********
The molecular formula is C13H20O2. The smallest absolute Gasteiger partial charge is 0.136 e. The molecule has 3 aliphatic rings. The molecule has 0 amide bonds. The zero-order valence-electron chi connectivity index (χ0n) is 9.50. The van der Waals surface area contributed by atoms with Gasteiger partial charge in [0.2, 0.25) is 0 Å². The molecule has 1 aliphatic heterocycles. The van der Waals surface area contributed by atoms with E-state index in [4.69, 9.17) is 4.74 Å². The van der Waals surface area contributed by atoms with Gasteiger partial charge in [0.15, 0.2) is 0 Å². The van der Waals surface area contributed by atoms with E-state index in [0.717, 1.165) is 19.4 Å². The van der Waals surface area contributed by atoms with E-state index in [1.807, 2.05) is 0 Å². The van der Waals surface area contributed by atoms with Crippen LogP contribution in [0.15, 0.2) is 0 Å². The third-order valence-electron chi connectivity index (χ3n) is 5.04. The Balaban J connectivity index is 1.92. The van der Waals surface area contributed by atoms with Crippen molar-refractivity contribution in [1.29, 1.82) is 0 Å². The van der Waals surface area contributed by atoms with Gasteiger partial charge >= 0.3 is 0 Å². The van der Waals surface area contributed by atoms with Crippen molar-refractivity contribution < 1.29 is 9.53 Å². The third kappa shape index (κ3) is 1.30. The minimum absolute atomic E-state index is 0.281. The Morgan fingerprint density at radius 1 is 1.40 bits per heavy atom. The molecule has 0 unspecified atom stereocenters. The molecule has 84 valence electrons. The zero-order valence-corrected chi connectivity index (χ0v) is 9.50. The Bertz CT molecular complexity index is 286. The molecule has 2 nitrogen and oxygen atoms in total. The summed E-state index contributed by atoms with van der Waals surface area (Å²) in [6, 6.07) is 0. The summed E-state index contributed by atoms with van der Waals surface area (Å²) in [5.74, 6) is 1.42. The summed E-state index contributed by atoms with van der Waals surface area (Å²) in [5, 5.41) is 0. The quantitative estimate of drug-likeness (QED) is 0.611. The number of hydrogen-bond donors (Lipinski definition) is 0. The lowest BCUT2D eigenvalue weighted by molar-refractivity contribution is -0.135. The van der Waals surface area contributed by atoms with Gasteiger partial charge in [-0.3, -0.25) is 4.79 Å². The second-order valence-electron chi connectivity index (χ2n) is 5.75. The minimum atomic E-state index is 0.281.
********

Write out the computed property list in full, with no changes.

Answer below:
The molecular formula is C13H20O2. The smallest absolute Gasteiger partial charge is 0.136 e. The molecule has 3 aliphatic rings. The molecule has 0 amide bonds. The zero-order valence-electron chi connectivity index (χ0n) is 9.50. The van der Waals surface area contributed by atoms with Gasteiger partial charge in [0.2, 0.25) is 0 Å². The molecule has 1 aliphatic heterocycles. The van der Waals surface area contributed by atoms with E-state index in [4.69, 9.17) is 4.74 Å². The van der Waals surface area contributed by atoms with Gasteiger partial charge in [0.15, 0.2) is 0 Å². The van der Waals surface area contributed by atoms with E-state index in [0.717, 1.165) is 19.4 Å². The van der Waals surface area contributed by atoms with E-state index in [1.807, 2.05) is 0 Å². The van der Waals surface area contributed by atoms with Crippen LogP contribution in [0.15, 0.2) is 0 Å². The third-order valence-electron chi connectivity index (χ3n) is 5.04. The Balaban J connectivity index is 1.92. The van der Waals surface area contributed by atoms with Crippen molar-refractivity contribution in [1.29, 1.82) is 0 Å². The van der Waals surface area contributed by atoms with Gasteiger partial charge >= 0.3 is 0 Å². The van der Waals surface area contributed by atoms with Crippen molar-refractivity contribution < 1.29 is 9.53 Å². The third kappa shape index (κ3) is 1.30. The minimum absolute atomic E-state index is 0.281. The Morgan fingerprint density at radius 1 is 1.40 bits per heavy atom. The molecule has 0 unspecified atom stereocenters. The molecule has 84 valence electrons. The zero-order valence-corrected chi connectivity index (χ0v) is 9.50. The Bertz CT molecular complexity index is 286. The molecule has 2 nitrogen and oxygen atoms in total. The summed E-state index contributed by atoms with van der Waals surface area (Å²) in [6, 6.07) is 0. The summed E-state index contributed by atoms with van der Waals surface area (Å²) in [5.74, 6) is 1.42. The summed E-state index contributed by atoms with van der Waals surface area (Å²) in [5, 5.41) is 0. The quantitative estimate of drug-likeness (QED) is 0.611. The number of hydrogen-bond donors (Lipinski definition) is 0. The lowest BCUT2D eigenvalue weighted by molar-refractivity contribution is -0.135. The van der Waals surface area contributed by atoms with Gasteiger partial charge in [-0.3, -0.25) is 4.79 Å². The second-order valence-electron chi connectivity index (χ2n) is 5.75. The minimum atomic E-state index is 0.281.